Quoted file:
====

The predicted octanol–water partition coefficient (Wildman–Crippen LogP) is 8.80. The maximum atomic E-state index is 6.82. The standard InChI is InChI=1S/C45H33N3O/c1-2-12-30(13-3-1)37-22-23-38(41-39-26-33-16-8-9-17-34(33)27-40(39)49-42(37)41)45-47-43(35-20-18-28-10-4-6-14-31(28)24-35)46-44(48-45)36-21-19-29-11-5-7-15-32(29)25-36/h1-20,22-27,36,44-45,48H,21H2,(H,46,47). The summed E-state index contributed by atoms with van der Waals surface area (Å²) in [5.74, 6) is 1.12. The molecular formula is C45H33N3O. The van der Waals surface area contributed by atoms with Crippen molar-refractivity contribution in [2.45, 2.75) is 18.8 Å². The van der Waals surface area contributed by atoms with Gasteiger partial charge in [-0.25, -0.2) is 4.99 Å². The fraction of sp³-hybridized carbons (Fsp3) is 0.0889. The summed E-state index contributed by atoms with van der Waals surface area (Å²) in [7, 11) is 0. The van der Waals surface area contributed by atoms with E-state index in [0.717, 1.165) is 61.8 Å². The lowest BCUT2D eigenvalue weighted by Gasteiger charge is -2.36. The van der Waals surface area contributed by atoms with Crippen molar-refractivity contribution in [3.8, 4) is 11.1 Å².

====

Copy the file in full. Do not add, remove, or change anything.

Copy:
The predicted octanol–water partition coefficient (Wildman–Crippen LogP) is 8.80. The maximum atomic E-state index is 6.82. The standard InChI is InChI=1S/C45H33N3O/c1-2-12-30(13-3-1)37-22-23-38(41-39-26-33-16-8-9-17-34(33)27-40(39)49-42(37)41)45-47-43(35-20-18-28-10-4-6-14-31(28)24-35)46-44(48-45)36-21-19-29-11-5-7-15-32(29)25-36/h1-20,22-27,36,44-45,48H,21H2,(H,46,47). The summed E-state index contributed by atoms with van der Waals surface area (Å²) in [5.74, 6) is 1.12. The molecular formula is C45H33N3O. The van der Waals surface area contributed by atoms with Crippen molar-refractivity contribution in [2.45, 2.75) is 18.8 Å². The van der Waals surface area contributed by atoms with Gasteiger partial charge in [-0.25, -0.2) is 4.99 Å². The fraction of sp³-hybridized carbons (Fsp3) is 0.0889. The summed E-state index contributed by atoms with van der Waals surface area (Å²) in [7, 11) is 0. The van der Waals surface area contributed by atoms with E-state index in [0.717, 1.165) is 61.8 Å². The lowest BCUT2D eigenvalue weighted by Gasteiger charge is -2.36. The van der Waals surface area contributed by atoms with Crippen molar-refractivity contribution in [3.8, 4) is 11.1 Å².